By Jorgelina do Rosario

LONDON (Reuters) – Central Asian economies from Mongolia to Kazakhstan and Uzbekistan will see strong growth this year and next thanks to rising trade and remittance flows from Russia, the European Bank for Reconstruction and Development (EBRD) said on Wednesday.

Central Asia saw the largest upward revision of all EBRD regions in the lender’s latest bi-annual growth forecast, which now expects the region to grow 5.7% in 2023 and 5.9% in 2024.

“They are serving as intermediary in trade between Western Europe and Russia,” EBRD Chief Economist Beata Javorcik told Reuters. This is due to Western sanctions that limited trade with Russia after the war in Ukraine.

“Russia registered 3.5 million new migrant workers in 2022, and 90% of them are from Central Asia. And because the (Russian) rouble was strong during the first half of the year, that has boosted remittances to those countries.”

Russian companies relocating to central Asian countries and Chinese demand for commodities added to the momentum.

The EBRD also raised its outlook for growth in Turkey due to the national government boosting fiscal stimulus in the run-up to the May presidential vote. This will help to partially offset weaker growth prospects in emerging Europe and the Mediterranean region, according to the bank’s latest report on economic prospects.

Growth for Turkey, the single biggest recipient of EBRD funds, has been revised up to 3.5% from 2.5% for 2023, while economies in central Europe and the Baltic states are expected to expand 0.5% in 2023 and 2.5% in 2024.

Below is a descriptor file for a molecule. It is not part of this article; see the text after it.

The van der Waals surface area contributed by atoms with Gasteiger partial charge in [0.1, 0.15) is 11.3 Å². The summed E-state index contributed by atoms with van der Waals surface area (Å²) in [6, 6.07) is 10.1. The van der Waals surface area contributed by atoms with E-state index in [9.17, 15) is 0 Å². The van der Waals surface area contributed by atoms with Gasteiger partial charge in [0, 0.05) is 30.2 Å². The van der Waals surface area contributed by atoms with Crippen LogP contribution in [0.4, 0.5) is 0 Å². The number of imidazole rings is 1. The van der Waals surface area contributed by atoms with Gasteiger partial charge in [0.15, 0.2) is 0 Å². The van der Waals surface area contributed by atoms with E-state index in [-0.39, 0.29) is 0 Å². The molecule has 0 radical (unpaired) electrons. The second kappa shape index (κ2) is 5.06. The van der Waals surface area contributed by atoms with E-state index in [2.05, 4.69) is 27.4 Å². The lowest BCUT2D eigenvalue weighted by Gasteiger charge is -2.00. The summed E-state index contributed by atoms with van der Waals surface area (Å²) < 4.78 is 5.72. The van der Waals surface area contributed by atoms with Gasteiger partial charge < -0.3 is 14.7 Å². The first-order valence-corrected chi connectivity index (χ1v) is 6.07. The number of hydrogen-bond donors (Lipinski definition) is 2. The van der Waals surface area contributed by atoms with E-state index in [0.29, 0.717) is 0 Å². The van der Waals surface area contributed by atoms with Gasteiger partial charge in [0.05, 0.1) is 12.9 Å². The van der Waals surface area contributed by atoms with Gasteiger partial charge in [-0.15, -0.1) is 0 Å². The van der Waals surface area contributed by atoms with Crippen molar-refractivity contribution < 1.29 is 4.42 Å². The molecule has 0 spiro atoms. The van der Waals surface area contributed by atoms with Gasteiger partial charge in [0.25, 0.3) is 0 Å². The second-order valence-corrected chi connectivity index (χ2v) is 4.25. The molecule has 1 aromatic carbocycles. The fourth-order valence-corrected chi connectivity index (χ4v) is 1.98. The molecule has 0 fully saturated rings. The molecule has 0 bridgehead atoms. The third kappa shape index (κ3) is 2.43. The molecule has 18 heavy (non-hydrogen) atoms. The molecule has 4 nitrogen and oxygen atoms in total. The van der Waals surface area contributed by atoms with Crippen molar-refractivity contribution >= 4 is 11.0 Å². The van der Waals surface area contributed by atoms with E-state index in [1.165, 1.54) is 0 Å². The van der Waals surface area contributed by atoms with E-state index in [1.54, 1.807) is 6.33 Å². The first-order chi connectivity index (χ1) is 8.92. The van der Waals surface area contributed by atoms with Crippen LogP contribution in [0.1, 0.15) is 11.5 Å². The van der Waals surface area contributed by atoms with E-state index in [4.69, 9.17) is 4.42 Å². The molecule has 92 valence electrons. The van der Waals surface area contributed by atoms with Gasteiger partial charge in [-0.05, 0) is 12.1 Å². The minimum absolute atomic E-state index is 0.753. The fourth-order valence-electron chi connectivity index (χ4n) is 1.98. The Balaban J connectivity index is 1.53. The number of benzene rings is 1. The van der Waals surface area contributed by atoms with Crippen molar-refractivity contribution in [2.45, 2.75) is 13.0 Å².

Overall, the EBRD region which covers some 40 economies is expected to grow 2.4% in 2023 and 3.2% in 2024.


Energy costs continued to be a sticking point.

Gas consumption in emerging Europe declined by more than 20% during the winter of 2022-2023 year-on-year as less supply from Russia boosted energy prices. But even as gas prices in Europe eased to early-2021 levels, they remained almost four times higher than U.S. gas prices, the report added.

“The countries are on a disinflationary path, but it’s going to take a while to go back to their targets,” Javorcik said.

According to the report, the European industry has shifted away from gas-intensive sectors, such as construction materials, chemicals, base metals and paper, while increasing production in less carbon-intensive sectors, such as electrical equipment, car manufacturing and pharmaceuticals.  

Inflation in the EBRD region averaged 9.7% in July, down from 17.5% in October last year.

Countries like Albania, Montenegro and Kosovo faced weakening external demand from key Eurozone trading partners during the first part of the year, but would be helped by better-than-expected performances in their tourism sectors.

For instance, tourist arrivals in Albania increased by 30% year-on-year in the first seven months of 2023, supporting growth in the short and medium-term. Along with Greece, Turkey and Montenegro, many countries are expecting more tourists arrivals than in 2019, before the COVID-19 pandemic hit.

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